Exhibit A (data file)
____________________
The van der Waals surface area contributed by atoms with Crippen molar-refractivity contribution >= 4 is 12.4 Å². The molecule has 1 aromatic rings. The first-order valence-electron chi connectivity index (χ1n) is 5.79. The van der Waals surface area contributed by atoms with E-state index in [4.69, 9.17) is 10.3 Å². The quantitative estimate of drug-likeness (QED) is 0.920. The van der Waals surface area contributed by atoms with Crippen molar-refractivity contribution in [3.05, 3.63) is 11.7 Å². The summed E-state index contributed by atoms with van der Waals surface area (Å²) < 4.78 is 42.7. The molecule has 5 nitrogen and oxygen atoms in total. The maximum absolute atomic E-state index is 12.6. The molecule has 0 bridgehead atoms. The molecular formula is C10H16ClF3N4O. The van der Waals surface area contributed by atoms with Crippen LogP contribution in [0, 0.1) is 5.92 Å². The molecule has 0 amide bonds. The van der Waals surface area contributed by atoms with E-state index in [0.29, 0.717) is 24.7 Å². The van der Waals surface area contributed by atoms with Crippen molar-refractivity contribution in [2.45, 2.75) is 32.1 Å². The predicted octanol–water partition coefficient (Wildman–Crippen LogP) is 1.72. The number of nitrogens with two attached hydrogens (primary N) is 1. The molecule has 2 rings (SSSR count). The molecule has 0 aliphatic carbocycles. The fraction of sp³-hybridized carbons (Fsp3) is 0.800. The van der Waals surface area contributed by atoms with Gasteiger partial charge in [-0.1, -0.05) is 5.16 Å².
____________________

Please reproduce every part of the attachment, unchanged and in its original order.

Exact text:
The van der Waals surface area contributed by atoms with Crippen molar-refractivity contribution >= 4 is 12.4 Å². The molecule has 1 aromatic rings. The first-order valence-electron chi connectivity index (χ1n) is 5.79. The van der Waals surface area contributed by atoms with E-state index in [4.69, 9.17) is 10.3 Å². The quantitative estimate of drug-likeness (QED) is 0.920. The van der Waals surface area contributed by atoms with Crippen molar-refractivity contribution in [3.05, 3.63) is 11.7 Å². The summed E-state index contributed by atoms with van der Waals surface area (Å²) < 4.78 is 42.7. The molecule has 5 nitrogen and oxygen atoms in total. The maximum absolute atomic E-state index is 12.6. The molecule has 0 bridgehead atoms. The molecular formula is C10H16ClF3N4O. The van der Waals surface area contributed by atoms with Crippen LogP contribution in [0, 0.1) is 5.92 Å². The molecule has 0 amide bonds. The van der Waals surface area contributed by atoms with E-state index in [0.29, 0.717) is 24.7 Å². The van der Waals surface area contributed by atoms with Crippen molar-refractivity contribution in [2.45, 2.75) is 32.1 Å². The predicted octanol–water partition coefficient (Wildman–Crippen LogP) is 1.72. The number of nitrogens with two attached hydrogens (primary N) is 1. The molecule has 2 rings (SSSR count). The molecule has 0 aliphatic carbocycles. The fraction of sp³-hybridized carbons (Fsp3) is 0.800. The van der Waals surface area contributed by atoms with Gasteiger partial charge in [-0.1, -0.05) is 5.16 Å².